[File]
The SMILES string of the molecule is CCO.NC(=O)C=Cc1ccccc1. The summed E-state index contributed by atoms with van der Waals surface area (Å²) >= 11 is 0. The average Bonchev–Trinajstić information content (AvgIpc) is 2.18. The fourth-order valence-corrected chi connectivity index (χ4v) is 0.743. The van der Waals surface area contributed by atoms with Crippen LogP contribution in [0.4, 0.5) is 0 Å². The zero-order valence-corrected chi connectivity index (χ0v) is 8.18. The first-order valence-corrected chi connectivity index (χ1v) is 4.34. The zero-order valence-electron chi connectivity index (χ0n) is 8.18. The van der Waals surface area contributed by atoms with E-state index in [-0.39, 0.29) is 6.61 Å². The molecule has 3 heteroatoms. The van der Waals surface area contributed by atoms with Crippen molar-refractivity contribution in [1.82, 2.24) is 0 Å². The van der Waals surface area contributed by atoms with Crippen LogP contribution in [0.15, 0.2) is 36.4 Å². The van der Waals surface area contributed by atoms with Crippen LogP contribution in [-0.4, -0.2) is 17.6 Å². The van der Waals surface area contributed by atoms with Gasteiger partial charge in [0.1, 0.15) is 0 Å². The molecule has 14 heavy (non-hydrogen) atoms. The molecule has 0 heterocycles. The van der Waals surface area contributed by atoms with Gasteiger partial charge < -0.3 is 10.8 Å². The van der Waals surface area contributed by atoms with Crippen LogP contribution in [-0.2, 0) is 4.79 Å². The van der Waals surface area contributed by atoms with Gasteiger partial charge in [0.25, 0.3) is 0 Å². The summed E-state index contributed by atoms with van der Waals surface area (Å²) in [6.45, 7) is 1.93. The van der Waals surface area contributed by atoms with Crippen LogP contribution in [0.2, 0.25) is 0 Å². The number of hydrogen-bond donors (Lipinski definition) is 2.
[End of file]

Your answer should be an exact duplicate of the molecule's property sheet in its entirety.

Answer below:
The SMILES string of the molecule is CCO.NC(=O)C=Cc1ccccc1. The summed E-state index contributed by atoms with van der Waals surface area (Å²) >= 11 is 0. The average Bonchev–Trinajstić information content (AvgIpc) is 2.18. The fourth-order valence-corrected chi connectivity index (χ4v) is 0.743. The van der Waals surface area contributed by atoms with Crippen LogP contribution in [0.4, 0.5) is 0 Å². The zero-order valence-corrected chi connectivity index (χ0v) is 8.18. The first-order valence-corrected chi connectivity index (χ1v) is 4.34. The zero-order valence-electron chi connectivity index (χ0n) is 8.18. The van der Waals surface area contributed by atoms with E-state index in [-0.39, 0.29) is 6.61 Å². The molecule has 3 heteroatoms. The van der Waals surface area contributed by atoms with Crippen molar-refractivity contribution in [1.82, 2.24) is 0 Å². The van der Waals surface area contributed by atoms with Crippen LogP contribution in [0.15, 0.2) is 36.4 Å². The van der Waals surface area contributed by atoms with Crippen LogP contribution in [-0.4, -0.2) is 17.6 Å². The van der Waals surface area contributed by atoms with Gasteiger partial charge in [0.1, 0.15) is 0 Å². The molecule has 14 heavy (non-hydrogen) atoms. The molecule has 0 heterocycles. The van der Waals surface area contributed by atoms with Gasteiger partial charge < -0.3 is 10.8 Å². The van der Waals surface area contributed by atoms with Crippen LogP contribution in [-0.2, 0) is 4.79 Å². The van der Waals surface area contributed by atoms with Gasteiger partial charge in [0.25, 0.3) is 0 Å². The summed E-state index contributed by atoms with van der Waals surface area (Å²) in [6.45, 7) is 1.93. The van der Waals surface area contributed by atoms with Crippen LogP contribution in [0.2, 0.25) is 0 Å². The number of hydrogen-bond donors (Lipinski definition) is 2.